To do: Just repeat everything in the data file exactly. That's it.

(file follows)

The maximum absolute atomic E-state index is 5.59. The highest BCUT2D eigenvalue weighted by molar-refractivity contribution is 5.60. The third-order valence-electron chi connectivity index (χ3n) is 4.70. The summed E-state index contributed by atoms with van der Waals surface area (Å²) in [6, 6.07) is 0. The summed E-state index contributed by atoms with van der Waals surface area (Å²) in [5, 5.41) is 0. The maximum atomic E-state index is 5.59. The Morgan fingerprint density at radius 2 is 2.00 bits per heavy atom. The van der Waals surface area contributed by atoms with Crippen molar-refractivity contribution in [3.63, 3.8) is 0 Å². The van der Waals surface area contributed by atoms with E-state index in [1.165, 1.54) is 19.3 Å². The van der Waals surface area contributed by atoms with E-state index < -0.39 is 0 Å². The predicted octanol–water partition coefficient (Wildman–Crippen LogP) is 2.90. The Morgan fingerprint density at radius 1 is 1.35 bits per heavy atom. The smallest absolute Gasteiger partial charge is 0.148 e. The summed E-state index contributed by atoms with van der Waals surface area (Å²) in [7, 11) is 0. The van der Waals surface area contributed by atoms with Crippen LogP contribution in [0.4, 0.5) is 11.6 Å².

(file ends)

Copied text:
The maximum absolute atomic E-state index is 5.59. The highest BCUT2D eigenvalue weighted by molar-refractivity contribution is 5.60. The third-order valence-electron chi connectivity index (χ3n) is 4.70. The summed E-state index contributed by atoms with van der Waals surface area (Å²) in [6, 6.07) is 0. The summed E-state index contributed by atoms with van der Waals surface area (Å²) in [5, 5.41) is 0. The maximum atomic E-state index is 5.59. The Morgan fingerprint density at radius 2 is 2.00 bits per heavy atom. The van der Waals surface area contributed by atoms with Crippen molar-refractivity contribution in [3.63, 3.8) is 0 Å². The van der Waals surface area contributed by atoms with E-state index in [1.165, 1.54) is 19.3 Å². The van der Waals surface area contributed by atoms with E-state index < -0.39 is 0 Å². The predicted octanol–water partition coefficient (Wildman–Crippen LogP) is 2.90. The Morgan fingerprint density at radius 1 is 1.35 bits per heavy atom. The smallest absolute Gasteiger partial charge is 0.148 e. The summed E-state index contributed by atoms with van der Waals surface area (Å²) in [7, 11) is 0. The van der Waals surface area contributed by atoms with Crippen LogP contribution in [0.4, 0.5) is 11.6 Å².